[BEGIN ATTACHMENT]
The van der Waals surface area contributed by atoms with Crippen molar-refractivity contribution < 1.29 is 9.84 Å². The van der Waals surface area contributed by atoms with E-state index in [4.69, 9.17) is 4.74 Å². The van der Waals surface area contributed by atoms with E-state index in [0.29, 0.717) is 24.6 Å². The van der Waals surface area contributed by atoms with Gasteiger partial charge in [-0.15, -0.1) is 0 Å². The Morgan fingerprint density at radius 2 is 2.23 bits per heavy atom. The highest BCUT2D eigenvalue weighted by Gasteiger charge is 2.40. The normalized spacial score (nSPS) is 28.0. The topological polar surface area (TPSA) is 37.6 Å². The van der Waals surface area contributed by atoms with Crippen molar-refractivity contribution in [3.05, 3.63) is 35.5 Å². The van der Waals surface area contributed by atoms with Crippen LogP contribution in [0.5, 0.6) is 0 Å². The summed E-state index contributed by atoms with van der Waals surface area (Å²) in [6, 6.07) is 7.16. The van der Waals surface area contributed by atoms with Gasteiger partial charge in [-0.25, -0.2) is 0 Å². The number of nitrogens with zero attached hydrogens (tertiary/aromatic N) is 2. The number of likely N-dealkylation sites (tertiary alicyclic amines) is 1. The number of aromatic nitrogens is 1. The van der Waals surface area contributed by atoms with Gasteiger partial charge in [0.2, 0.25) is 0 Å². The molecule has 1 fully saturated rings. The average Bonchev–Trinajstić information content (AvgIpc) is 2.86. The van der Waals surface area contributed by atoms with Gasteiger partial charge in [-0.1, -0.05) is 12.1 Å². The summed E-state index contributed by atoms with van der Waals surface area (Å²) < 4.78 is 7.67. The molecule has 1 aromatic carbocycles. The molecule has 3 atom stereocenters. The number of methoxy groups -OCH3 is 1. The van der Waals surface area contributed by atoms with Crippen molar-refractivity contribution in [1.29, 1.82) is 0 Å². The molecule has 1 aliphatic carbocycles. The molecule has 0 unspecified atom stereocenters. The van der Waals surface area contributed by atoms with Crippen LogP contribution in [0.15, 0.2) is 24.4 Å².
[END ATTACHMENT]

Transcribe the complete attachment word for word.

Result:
The van der Waals surface area contributed by atoms with Crippen molar-refractivity contribution < 1.29 is 9.84 Å². The van der Waals surface area contributed by atoms with E-state index in [4.69, 9.17) is 4.74 Å². The van der Waals surface area contributed by atoms with E-state index in [0.29, 0.717) is 24.6 Å². The van der Waals surface area contributed by atoms with Gasteiger partial charge in [-0.15, -0.1) is 0 Å². The Morgan fingerprint density at radius 2 is 2.23 bits per heavy atom. The highest BCUT2D eigenvalue weighted by Gasteiger charge is 2.40. The normalized spacial score (nSPS) is 28.0. The topological polar surface area (TPSA) is 37.6 Å². The van der Waals surface area contributed by atoms with Crippen molar-refractivity contribution in [3.05, 3.63) is 35.5 Å². The van der Waals surface area contributed by atoms with Crippen LogP contribution in [0.5, 0.6) is 0 Å². The summed E-state index contributed by atoms with van der Waals surface area (Å²) in [6, 6.07) is 7.16. The van der Waals surface area contributed by atoms with Gasteiger partial charge in [-0.25, -0.2) is 0 Å². The number of nitrogens with zero attached hydrogens (tertiary/aromatic N) is 2. The number of likely N-dealkylation sites (tertiary alicyclic amines) is 1. The number of aromatic nitrogens is 1. The van der Waals surface area contributed by atoms with Gasteiger partial charge in [0.2, 0.25) is 0 Å². The molecule has 1 fully saturated rings. The average Bonchev–Trinajstić information content (AvgIpc) is 2.86. The van der Waals surface area contributed by atoms with Gasteiger partial charge in [-0.1, -0.05) is 12.1 Å². The summed E-state index contributed by atoms with van der Waals surface area (Å²) < 4.78 is 7.67. The molecule has 1 aromatic carbocycles. The molecule has 3 atom stereocenters. The number of methoxy groups -OCH3 is 1. The van der Waals surface area contributed by atoms with Crippen molar-refractivity contribution in [1.29, 1.82) is 0 Å². The molecule has 1 aliphatic carbocycles. The molecule has 0 unspecified atom stereocenters. The van der Waals surface area contributed by atoms with Crippen LogP contribution in [0.15, 0.2) is 24.4 Å².